Rationale for Designation

·        The Commission wishes to recognize the ecological and socio-cultural value and contributions of wetland habitat to the overall diversity of the Planning Region.

·        To meet the management intent for this area, a low level of development is allowed under an ISA 1 designation, in combination with the conditions on development in wetland habitat.

Ecological Integrity and Conservation Value

Birds

Considered to contain areas of frequent use by migratory birds, including sandhill cranes. Also includes key areas for raptor nesting (golden eagle and peregrine falcon key habitat on White River). Area also contains wetlands that provide important habitat for birds. The North Ladue in particular is known to contain high concern habitat for migratory birds.

Caribou

Within the range of the Fortymile and Nelchina Caribou Herds and includes key migration routes and winter habitat.

Ecosystem Representation

Part of the Klondike Plateau ecoregion and the Boreal Cordillera ecozone. Includes remnant rare mammoth steppe ecosystem.

Furbearers

Key beaver habitat area along the North Ladue river year-round, as well as important stream and pond dwelling habitat.

Grizzly Bear

 

Landscape Connectivity

Except for North Ladue, the area is mostly absent of any secondary access roads or trails. Some access does exist along North Ladue as part of mineral interests in the area.

Moose

Extensive good moose habitat and contains key wildlife areas for moose (late winter).

Salmon and other Fish

Important habitat for salmon migration/spawning and freshwater fish. Movement of adult and juvenile salmon along White River.

Sheep

Isolated populations at lower elevations along the White River and near the mouth of the White River.

Species at Risk

 

Vegetation and Unique Features

Presence of known mineral licks. Also includes key areas for raptor nesting (golden eagle and peregrine falcon key habitat on White River). The North Ladue is known to contain high concern habitat for migratory birds.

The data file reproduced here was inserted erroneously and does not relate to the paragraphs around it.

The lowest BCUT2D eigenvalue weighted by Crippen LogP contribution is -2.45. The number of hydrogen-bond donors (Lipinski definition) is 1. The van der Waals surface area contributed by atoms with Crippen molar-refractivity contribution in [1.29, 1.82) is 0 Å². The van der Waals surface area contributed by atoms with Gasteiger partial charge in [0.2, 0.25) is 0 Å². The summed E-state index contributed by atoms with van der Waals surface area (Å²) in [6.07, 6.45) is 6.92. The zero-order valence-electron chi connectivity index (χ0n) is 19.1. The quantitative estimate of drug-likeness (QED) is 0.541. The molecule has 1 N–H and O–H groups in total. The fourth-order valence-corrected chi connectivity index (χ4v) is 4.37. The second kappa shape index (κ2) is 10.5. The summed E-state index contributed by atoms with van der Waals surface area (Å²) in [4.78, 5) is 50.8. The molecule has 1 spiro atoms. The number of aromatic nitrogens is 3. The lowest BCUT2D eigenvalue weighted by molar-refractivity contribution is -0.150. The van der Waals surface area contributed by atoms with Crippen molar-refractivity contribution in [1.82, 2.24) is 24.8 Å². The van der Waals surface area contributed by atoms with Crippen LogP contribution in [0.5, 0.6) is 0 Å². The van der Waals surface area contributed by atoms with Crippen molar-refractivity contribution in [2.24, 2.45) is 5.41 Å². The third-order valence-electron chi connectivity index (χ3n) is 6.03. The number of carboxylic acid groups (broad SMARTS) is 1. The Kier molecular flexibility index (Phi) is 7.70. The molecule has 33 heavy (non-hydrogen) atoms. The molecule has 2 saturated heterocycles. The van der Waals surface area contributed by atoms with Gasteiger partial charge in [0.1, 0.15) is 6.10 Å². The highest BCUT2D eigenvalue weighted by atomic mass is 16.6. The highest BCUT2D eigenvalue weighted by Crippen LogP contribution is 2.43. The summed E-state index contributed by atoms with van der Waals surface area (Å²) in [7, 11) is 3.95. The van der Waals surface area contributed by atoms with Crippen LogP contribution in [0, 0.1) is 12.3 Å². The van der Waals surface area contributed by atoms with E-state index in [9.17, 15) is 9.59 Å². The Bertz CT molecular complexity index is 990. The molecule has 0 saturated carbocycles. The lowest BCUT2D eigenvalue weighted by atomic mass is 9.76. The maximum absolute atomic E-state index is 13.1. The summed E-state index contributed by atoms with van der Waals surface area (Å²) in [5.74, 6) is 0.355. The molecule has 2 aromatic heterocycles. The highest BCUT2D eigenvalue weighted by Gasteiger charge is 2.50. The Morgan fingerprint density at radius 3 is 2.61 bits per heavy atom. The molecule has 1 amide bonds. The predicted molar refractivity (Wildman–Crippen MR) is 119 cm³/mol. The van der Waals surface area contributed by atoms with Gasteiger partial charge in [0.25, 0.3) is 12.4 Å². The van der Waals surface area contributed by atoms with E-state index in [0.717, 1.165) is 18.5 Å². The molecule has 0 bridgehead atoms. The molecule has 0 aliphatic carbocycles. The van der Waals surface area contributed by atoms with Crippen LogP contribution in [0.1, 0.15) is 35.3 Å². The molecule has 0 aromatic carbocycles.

Water

A significant wetlands complex is located along the Ladue River.

Wetlands

Considered to contain areas of frequent use by migratory birds, including sandhill cranes. Area also contains wetlands that provide important habitat for birds.

Culture, Heritage Resources and Community Value

Community Value

Recreational boating opportunities up White River, but the area remains quite inaccessible for recreational purposes.

Heritage Resources and Sites

Several archaeological resources and heritage sites, and a traditional trail along White River. The mouth of the White River is a traditional gathering place.

Traditional Economy / Traditional Uses

This area is important for maintaining Tr’ondëk Hwëch’in way of life and connections to the land. It includes important areas for harvesting and hunting. Ensuring wetland habitat remains intact has been noted as an important stewardship duty for Tr’ondëk Hwëch’in.

Socio-economic Value

Agriculture

 

Energy

 

Forestry

White River Landscape Unit of Dawson Forest Resources Management Plan designated as a hinterland forest zone with a low priority for planning in the long-term.

Mineral Resources

Predominantly high to significantly prospective. Active placer exploration and mining and quartz exploration tenure within the area. High placer potential in the north, coming off the Matson Uplands area.

Outfitting and Trapping

Active trapping concessions in the area.

Tourism

This is not a high visitor use area, but has potential for more wilderness tourism activities, especially due to its remoteness.

Transportation and Access